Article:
Wasp, which is an early short film from Andrea Arnold. I saw it when I was probably 15 and it CHANGED me. The characters felt so candid. The dynamic between the mom and her kids felt like lightning in a bottle to me. I didn’t realize stories could be told with such spunk and vibrance. I remember watching it again and again dying to absorb whatever it was that made it so special. I didn’t know what it was specifically…I just knew I wanted to learn it, and make movies of my own.

Sophia Lou (Editor, Forager)

The first film that moved me was Wong Kar-Wai's In the Mood for Love. I was in college studying film, inundated with ideas and theoretics of Western/American cinema, surrounded by peers who only spoke of Tarantino, Aronofsky, Wes Anderson and the likes (no disrespect here). ITMFL struck me because it was unlike any other movie I’d seen before. Its power laid within its lack of dialogue and “traditional” structure while being able to create a deeply emotional story purely through visuals colliding with one another. And that theme song (oh god that theme song); I cried because its existence felt personally empathetic. At the time, I was failing to connect with many of the films I was watching and even making, because I thought I had to adhere to a certain style of filmmaking in order to succeed. ITMFL showed me what was possible and it still informs how I think about images today.


Stephania Dulowski (Editor, Exile)

Moulin Rouge, because it took me on an adventure that I would never experience. It has such a broad emotional range of lust, anger, deceit, hope and despair that made me feel such love and loss within the span of two hours. It was the first film that took me on such a dramatic journey, wrapping me up in its uniquely stylized world, and not wanting to ever leave it.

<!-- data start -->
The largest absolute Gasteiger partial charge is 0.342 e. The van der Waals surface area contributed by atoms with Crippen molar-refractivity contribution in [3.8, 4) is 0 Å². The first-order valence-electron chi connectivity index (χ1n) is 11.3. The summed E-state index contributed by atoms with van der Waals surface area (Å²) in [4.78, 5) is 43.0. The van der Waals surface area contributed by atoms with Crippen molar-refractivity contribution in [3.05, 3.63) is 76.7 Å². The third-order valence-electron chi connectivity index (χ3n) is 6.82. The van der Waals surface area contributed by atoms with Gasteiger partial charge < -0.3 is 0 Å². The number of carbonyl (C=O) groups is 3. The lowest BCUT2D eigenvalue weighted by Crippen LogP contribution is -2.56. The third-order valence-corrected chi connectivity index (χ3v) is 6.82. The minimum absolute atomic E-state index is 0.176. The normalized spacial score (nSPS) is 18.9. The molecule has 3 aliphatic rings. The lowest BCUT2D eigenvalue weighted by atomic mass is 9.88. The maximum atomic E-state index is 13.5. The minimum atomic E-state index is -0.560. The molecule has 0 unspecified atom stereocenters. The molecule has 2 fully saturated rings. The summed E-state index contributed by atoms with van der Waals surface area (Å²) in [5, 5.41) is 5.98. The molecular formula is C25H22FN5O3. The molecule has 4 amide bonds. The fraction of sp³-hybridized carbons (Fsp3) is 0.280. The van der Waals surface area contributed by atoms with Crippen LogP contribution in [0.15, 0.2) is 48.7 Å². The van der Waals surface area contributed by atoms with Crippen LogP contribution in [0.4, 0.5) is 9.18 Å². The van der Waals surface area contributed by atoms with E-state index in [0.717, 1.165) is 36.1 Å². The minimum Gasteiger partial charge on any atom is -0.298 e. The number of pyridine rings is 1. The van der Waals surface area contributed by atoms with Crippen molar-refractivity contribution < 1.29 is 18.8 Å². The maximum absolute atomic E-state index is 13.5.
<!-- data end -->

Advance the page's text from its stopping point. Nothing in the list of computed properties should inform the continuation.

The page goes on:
Moulin Rouge

Emily Elizabeth Thomas

Emily Elizabeth Thomas is an award winning writer/director based in Brooklyn, NY. She was raised in Austin, TX and proudly maintains a strong presence in the Texas film community. A true cowgirl at heart, Emily brings authentic Southern grit to every project.
Emily is a classically trained screenwriter and filmmaker. She holds a BA from the School of the Art Institute of Chicago in screenwriting and cinema studies, and an MA from New York University in screenwriting and gender studies. She learned the ropes of movie making in the indie film world. She began writing, directing, and producing her own films from a young age, building an oeuvre of short films across genres.
At the foundation of her directorial practice is the true grit of independent movie making, performance, nostalgia, and an unyielding commitment to the craft of storytelling. Emily's goal as a filmmaker is to push the edges, make you feel, and disrupt the systems of power which keep women and minorities down.
Emily works across the narrative film, commercial, branded, music, and political ad markets. Equally committed to her screenwriting practice, Emily is writing her first narrative feature, and ever-developing short films. Emily is commercially represented in the U.S. by Sibling/Rivalry.
You May Also Like